The study showed that loss of muscle mass and strength did not occur in those who exercise regularly. The cyclists also did not increase their body fat or cholesterol levels with age. The study also revealed that the benefits of exercise extend beyond muscle as the cyclists also had an immune system that did not seem to have aged either.

An organ called the thymus, which makes immune cells called T cells, starts to shrink from the age of 20 and makes fewer T cells. In this study, however, the cyclists’ thymuses were making as many T cells as those of a young person.

How to get started?

If you already cycling but want to increase your involvement, I recommend you find a bunch of like-minded riders. Here are a few tips on how to do that in a previous post. I have lots of ride buddies, both men and women and without them, in my life, I would have given up riding long ago.

If you don’t ride at all there are some skills courses and other workshops available that can help you get started. You can also trawl back through the nine years of blog posts that I’ve racked up.

Share your experiences of being fit and fabulous at 50 via comments or the Women Who Cycle Facebook page.

One comment

  1. Well, I am now 61, but took up cycling at 56. Had always ridden bikes as a child/teen/uni student & socially since but never really as a form of exercise. Had a hip replacement at 50 (& have since had the other done at 60) and was left with my only realistic exercise options being low impact, so it was either swimming or cycling.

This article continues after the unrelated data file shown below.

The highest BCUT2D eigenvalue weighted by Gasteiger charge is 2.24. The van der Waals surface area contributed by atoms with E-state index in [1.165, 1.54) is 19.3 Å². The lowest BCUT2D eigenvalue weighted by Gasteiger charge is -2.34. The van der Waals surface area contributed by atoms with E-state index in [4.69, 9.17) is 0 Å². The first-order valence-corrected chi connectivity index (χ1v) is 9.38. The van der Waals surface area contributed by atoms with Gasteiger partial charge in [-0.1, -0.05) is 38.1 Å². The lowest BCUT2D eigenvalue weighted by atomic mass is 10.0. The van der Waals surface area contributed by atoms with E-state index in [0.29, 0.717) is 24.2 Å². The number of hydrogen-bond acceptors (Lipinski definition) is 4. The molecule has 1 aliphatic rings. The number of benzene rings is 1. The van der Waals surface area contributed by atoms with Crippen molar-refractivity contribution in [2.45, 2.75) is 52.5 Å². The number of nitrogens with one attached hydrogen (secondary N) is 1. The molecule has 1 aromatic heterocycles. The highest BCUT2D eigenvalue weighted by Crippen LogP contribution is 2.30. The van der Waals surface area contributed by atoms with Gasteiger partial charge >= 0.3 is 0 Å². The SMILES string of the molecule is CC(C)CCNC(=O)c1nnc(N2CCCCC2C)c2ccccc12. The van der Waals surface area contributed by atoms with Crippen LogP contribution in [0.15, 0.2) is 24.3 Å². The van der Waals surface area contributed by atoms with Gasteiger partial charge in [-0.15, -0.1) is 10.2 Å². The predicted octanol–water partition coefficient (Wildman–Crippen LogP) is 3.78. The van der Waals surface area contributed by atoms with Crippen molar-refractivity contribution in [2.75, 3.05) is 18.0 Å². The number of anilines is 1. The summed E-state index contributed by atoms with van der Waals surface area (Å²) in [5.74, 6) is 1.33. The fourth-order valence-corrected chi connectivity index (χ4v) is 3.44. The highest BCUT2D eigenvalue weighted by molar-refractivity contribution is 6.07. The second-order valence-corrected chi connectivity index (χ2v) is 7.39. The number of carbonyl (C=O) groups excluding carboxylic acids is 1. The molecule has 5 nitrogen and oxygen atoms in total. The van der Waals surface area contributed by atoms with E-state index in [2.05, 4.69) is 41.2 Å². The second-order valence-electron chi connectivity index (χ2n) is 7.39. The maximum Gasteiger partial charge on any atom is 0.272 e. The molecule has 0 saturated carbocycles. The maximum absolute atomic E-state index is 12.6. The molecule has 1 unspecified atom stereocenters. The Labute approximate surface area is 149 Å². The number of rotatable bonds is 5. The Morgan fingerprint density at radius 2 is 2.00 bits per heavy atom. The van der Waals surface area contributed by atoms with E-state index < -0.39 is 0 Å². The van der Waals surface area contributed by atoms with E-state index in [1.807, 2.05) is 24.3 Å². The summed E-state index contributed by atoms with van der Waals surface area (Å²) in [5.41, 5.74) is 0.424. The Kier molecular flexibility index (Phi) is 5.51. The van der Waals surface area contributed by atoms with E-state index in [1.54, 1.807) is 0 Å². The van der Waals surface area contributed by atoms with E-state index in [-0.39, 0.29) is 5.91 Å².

So glad I picked cycling as it has been such a positive experience.
    For me the real clincher has been finding social connection with other cyclists, finding a tribe, a group of like minded women that enjoy being out there having fun (ok, sometimes that is type 2 fun) alongside (or in front or behind) you but being out there experiencing the same ups & downs, the same sunrises, sunsets, road, gravel, coffee, cake, whatever . . . with you.
    I do cycle on my own for shorter urban rides but also ride with a bunch of women locally and have had some amazing adventures over weekends, interstate, out of town with these amazing women cyclists.
    I highly recommend getting out there and pushing yourself to meet your goals. Aging is not an excuse to not challenge yourself. And it is also just as amazing & fun to pootle around & discover what your city has to offer. There are some amazing cafes & coffee shops that have your name written all over them.